Telco and Tech Brands Give Streamers a Major Boost in Crowded Marketplace

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In the months leading up to the November debut of Disney+, Disney’s various entities weren’t the only ones helping to boost the OTT offering through major marketing and promotional pushes. The media and entertainment giant found a friend in Verizon, too.

A wide-ranging partnership between Disney and the telco, inked last summer, offered certain Verizon customers a free year of Disney+ if they subscribed to the company’s unlimited wireless plans or home internet. Former Disney CEO Bob Iger said he was “very pleased” about the deal during last month’s earnings call.

Verizon and Disney+’s pact isn’t the first partnership between a telco and a streamer, although it is almost certainly the biggest. As the industry gets more crowded and competitive, these partnerships only stand to become more common. The reason is simple. As streamers look for ways to accelerate subscriber growth and as telco and tech companies look to claw customers away from competitors, joining forces gives both companies what they need, at least in the short term.

“You have these content companies who are going direct-to-consumer, and they often haven’t got the infrastructure to market and distribute themselves other than via their website or via an app in an app store,” said Frank Boulben, svp, consumer marketing and products, Verizon Wireless. “We are a very complementary distribution partner to them … and it coincides with the fact that they’re something our consumers want.”

Partnerships help reduce churn and keep brands competitive

Streaming services have partnered with telcos since at least 2017, when T-Mobile began offering free Netflix subscriptions to customers of its unlimited family plan. Sprint, now in the midst of merging with T-Mobile, gave its unlimited wireless customers an ad-supported Hulu subscription, also for no extra charge. And last fall, T-Mobile struck a deal with upcoming streaming service Quibi to give its 83 million customers access to the company’s programming upon its April debut. (The exact terms of that partnership haven’t been disclosed, and T-Mobile declined to comment.)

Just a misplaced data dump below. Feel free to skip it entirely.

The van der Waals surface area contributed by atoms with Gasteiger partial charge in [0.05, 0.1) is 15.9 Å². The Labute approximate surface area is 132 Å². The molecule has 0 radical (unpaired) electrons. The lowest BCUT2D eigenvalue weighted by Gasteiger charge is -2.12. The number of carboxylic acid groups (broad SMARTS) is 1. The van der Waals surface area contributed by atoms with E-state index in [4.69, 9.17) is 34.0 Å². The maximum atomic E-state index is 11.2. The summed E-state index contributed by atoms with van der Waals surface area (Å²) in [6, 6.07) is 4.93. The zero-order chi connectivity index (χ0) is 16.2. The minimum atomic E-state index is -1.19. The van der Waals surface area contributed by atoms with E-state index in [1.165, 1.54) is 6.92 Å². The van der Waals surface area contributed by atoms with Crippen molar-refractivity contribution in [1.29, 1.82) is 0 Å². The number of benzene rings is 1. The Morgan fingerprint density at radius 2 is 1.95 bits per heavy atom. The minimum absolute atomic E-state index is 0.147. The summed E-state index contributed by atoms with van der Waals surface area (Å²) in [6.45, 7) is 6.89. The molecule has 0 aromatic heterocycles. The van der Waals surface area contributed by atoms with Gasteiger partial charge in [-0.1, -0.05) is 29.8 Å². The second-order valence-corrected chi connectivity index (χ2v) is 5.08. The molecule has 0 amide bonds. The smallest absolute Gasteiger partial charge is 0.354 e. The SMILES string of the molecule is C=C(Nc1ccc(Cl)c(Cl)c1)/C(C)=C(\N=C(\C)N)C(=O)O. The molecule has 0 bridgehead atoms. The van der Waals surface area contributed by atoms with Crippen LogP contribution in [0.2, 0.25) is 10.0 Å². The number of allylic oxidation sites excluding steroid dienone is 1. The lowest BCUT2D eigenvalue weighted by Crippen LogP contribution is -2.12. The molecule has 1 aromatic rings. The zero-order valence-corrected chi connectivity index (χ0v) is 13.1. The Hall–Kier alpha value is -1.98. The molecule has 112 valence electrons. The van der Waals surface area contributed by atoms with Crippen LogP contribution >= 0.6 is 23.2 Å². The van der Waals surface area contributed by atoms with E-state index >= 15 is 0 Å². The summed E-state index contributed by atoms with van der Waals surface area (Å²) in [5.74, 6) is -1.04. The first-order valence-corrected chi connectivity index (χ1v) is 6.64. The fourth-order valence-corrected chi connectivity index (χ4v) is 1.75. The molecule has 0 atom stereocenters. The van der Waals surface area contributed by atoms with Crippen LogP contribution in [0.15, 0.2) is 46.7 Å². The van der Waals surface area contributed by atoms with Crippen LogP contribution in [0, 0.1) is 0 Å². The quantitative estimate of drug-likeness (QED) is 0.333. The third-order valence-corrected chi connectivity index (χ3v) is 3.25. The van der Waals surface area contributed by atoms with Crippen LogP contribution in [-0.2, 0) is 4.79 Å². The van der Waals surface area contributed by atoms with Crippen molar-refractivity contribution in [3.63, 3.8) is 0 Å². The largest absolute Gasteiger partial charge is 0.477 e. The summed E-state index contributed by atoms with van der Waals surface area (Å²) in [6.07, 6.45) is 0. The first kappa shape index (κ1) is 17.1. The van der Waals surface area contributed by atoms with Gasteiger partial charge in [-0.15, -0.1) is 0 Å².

James McQuivey, vp, principal analyst, Forrester Research, said telcos pursue the deals to try to acquire customers who might be swayed by the promise of free access to a hot new subscription service.

“Telcos are always looking for anything that will make you switch, or make you stay after you did switch, but it is just so hard to do that in a market that is essentially undifferentiated,” McQuivey said.

Some telcos, like AT&T and Comcast, have their own built-in streamers they can leverage. WarnerMedia’s HBO Max and NBCUniversal’s Peacock will be folded in as benefits to their parent companies’ mobile and broadband packages. But even they may pursue deals similar to the Disney+ and Verizon partnership, which NBCU chairman Steve Burke called a “very attractive model” at a Peacock investor event in January.

For streamers that aren’t owned by a telco parent, partnerships offer up swaths of new customers. They also come with other benefits, like keeping churn in those streaming services low if promotions extend beyond a month at a time.

“Essentially Verizon says to Disney, we’re going to make sure the customer stays because we are going to keep them for a year,” McQuivey said. “And then when the year is up, we lock it into a monthly bill and hope they forget they’re paying for it.”

The partnerships come with initial costs. Boulben declined to provide specific breakdowns of its deal with Disney+, but said it’s typical for the content partner to fund part or all of the promotional efforts and compensate a service provider like Verizon for billing and customer service for special offers. That means a dent in the amount of revenue businesses can generate per user. And Verizon’s most recent earnings call reflected slightly lower than expected adjusted earnings.

This story first appeared in the March 16, 2020, issue of Adweek magazine. Click here to subscribe.

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